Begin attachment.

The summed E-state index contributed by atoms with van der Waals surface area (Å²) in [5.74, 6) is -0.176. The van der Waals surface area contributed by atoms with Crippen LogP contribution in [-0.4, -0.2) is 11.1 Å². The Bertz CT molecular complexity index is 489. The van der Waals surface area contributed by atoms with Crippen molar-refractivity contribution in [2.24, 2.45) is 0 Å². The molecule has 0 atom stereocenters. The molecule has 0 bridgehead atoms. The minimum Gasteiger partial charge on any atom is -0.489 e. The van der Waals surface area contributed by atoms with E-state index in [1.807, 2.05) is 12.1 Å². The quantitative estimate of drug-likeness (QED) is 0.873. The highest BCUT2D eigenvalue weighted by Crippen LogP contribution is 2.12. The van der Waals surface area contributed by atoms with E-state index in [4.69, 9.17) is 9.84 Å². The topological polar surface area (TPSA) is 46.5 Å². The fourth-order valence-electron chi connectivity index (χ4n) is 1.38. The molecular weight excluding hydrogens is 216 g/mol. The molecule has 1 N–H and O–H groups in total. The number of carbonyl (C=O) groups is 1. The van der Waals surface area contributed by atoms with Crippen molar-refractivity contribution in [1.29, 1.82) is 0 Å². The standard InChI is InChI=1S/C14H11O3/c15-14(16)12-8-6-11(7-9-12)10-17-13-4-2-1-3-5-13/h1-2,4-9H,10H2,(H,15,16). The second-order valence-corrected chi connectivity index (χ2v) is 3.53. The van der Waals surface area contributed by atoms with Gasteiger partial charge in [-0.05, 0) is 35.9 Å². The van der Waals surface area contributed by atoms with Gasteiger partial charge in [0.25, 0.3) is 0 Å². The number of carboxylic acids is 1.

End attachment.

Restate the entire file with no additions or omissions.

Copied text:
The summed E-state index contributed by atoms with van der Waals surface area (Å²) in [5.74, 6) is -0.176. The van der Waals surface area contributed by atoms with Crippen LogP contribution in [-0.4, -0.2) is 11.1 Å². The Bertz CT molecular complexity index is 489. The van der Waals surface area contributed by atoms with Crippen molar-refractivity contribution in [2.24, 2.45) is 0 Å². The molecule has 0 atom stereocenters. The molecule has 0 bridgehead atoms. The minimum Gasteiger partial charge on any atom is -0.489 e. The van der Waals surface area contributed by atoms with E-state index in [1.807, 2.05) is 12.1 Å². The quantitative estimate of drug-likeness (QED) is 0.873. The highest BCUT2D eigenvalue weighted by Crippen LogP contribution is 2.12. The van der Waals surface area contributed by atoms with E-state index in [4.69, 9.17) is 9.84 Å². The topological polar surface area (TPSA) is 46.5 Å². The fourth-order valence-electron chi connectivity index (χ4n) is 1.38. The molecular weight excluding hydrogens is 216 g/mol. The molecule has 1 N–H and O–H groups in total. The number of carbonyl (C=O) groups is 1. The van der Waals surface area contributed by atoms with Crippen molar-refractivity contribution in [1.29, 1.82) is 0 Å². The standard InChI is InChI=1S/C14H11O3/c15-14(16)12-8-6-11(7-9-12)10-17-13-4-2-1-3-5-13/h1-2,4-9H,10H2,(H,15,16). The second-order valence-corrected chi connectivity index (χ2v) is 3.53. The van der Waals surface area contributed by atoms with Gasteiger partial charge in [-0.05, 0) is 35.9 Å². The van der Waals surface area contributed by atoms with Gasteiger partial charge in [0.25, 0.3) is 0 Å². The number of carboxylic acids is 1.